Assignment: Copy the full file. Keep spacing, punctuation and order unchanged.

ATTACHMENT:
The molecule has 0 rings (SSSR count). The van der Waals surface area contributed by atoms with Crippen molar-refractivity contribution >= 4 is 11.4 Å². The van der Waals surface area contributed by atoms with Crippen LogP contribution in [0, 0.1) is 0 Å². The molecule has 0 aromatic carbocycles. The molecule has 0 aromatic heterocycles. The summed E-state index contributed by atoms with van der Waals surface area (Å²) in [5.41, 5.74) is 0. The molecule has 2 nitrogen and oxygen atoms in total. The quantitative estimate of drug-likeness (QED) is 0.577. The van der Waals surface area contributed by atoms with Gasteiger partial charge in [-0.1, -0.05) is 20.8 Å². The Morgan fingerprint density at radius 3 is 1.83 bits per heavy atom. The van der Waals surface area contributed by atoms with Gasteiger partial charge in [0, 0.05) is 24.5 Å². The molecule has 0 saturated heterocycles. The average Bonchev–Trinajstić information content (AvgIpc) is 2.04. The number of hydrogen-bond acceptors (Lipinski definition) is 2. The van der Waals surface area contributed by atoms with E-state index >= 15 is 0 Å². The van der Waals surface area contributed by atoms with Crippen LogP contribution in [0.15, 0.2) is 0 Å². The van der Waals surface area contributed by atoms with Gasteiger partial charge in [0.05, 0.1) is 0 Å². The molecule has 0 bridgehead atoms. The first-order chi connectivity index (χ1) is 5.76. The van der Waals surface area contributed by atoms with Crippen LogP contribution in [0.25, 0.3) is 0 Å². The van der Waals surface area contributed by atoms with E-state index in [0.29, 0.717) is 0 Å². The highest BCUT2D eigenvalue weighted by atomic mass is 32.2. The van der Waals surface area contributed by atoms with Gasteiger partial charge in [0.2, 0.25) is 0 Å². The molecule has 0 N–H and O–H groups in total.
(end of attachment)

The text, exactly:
The molecule has 0 rings (SSSR count). The van der Waals surface area contributed by atoms with Crippen molar-refractivity contribution >= 4 is 11.4 Å². The van der Waals surface area contributed by atoms with Crippen LogP contribution in [0, 0.1) is 0 Å². The molecule has 0 aromatic carbocycles. The molecule has 0 aromatic heterocycles. The summed E-state index contributed by atoms with van der Waals surface area (Å²) in [5.41, 5.74) is 0. The molecule has 2 nitrogen and oxygen atoms in total. The quantitative estimate of drug-likeness (QED) is 0.577. The van der Waals surface area contributed by atoms with Gasteiger partial charge in [-0.1, -0.05) is 20.8 Å². The Morgan fingerprint density at radius 3 is 1.83 bits per heavy atom. The van der Waals surface area contributed by atoms with Gasteiger partial charge in [0, 0.05) is 24.5 Å². The molecule has 0 saturated heterocycles. The average Bonchev–Trinajstić information content (AvgIpc) is 2.04. The number of hydrogen-bond acceptors (Lipinski definition) is 2. The van der Waals surface area contributed by atoms with E-state index >= 15 is 0 Å². The van der Waals surface area contributed by atoms with Crippen LogP contribution in [0.15, 0.2) is 0 Å². The van der Waals surface area contributed by atoms with Gasteiger partial charge in [0.05, 0.1) is 0 Å². The molecule has 0 bridgehead atoms. The first-order chi connectivity index (χ1) is 5.76. The van der Waals surface area contributed by atoms with Crippen LogP contribution in [0.25, 0.3) is 0 Å². The van der Waals surface area contributed by atoms with E-state index in [0.29, 0.717) is 0 Å². The highest BCUT2D eigenvalue weighted by atomic mass is 32.2. The van der Waals surface area contributed by atoms with Gasteiger partial charge in [0.2, 0.25) is 0 Å². The molecule has 0 N–H and O–H groups in total.